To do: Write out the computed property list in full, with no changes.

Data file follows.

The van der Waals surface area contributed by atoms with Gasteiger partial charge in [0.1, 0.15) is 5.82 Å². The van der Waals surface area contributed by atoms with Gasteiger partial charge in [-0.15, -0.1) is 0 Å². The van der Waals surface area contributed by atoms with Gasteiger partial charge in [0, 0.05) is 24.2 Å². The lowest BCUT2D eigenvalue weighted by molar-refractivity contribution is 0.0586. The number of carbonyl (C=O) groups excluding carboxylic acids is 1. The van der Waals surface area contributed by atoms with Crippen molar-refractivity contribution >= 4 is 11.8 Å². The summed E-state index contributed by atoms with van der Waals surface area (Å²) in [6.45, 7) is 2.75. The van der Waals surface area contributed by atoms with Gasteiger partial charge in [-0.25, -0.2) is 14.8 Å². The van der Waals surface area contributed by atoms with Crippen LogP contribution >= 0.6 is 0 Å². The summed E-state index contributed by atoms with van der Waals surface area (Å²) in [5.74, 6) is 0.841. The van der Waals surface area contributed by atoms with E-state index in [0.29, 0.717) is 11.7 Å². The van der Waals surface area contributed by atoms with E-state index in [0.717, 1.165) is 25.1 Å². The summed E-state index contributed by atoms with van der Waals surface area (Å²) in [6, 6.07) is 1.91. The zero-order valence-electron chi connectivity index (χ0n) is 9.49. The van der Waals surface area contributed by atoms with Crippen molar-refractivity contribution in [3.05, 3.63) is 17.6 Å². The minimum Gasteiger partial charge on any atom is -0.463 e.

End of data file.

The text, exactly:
The van der Waals surface area contributed by atoms with Gasteiger partial charge in [0.1, 0.15) is 5.82 Å². The van der Waals surface area contributed by atoms with Gasteiger partial charge in [-0.15, -0.1) is 0 Å². The van der Waals surface area contributed by atoms with Gasteiger partial charge in [0, 0.05) is 24.2 Å². The lowest BCUT2D eigenvalue weighted by molar-refractivity contribution is 0.0586. The number of carbonyl (C=O) groups excluding carboxylic acids is 1. The van der Waals surface area contributed by atoms with Crippen molar-refractivity contribution >= 4 is 11.8 Å². The summed E-state index contributed by atoms with van der Waals surface area (Å²) in [6.45, 7) is 2.75. The van der Waals surface area contributed by atoms with Gasteiger partial charge in [-0.25, -0.2) is 14.8 Å². The van der Waals surface area contributed by atoms with Crippen LogP contribution >= 0.6 is 0 Å². The summed E-state index contributed by atoms with van der Waals surface area (Å²) in [5.74, 6) is 0.841. The van der Waals surface area contributed by atoms with E-state index in [0.29, 0.717) is 11.7 Å². The van der Waals surface area contributed by atoms with E-state index in [0.717, 1.165) is 25.1 Å². The summed E-state index contributed by atoms with van der Waals surface area (Å²) in [6, 6.07) is 1.91. The zero-order valence-electron chi connectivity index (χ0n) is 9.49. The van der Waals surface area contributed by atoms with Crippen molar-refractivity contribution in [3.05, 3.63) is 17.6 Å². The minimum Gasteiger partial charge on any atom is -0.463 e.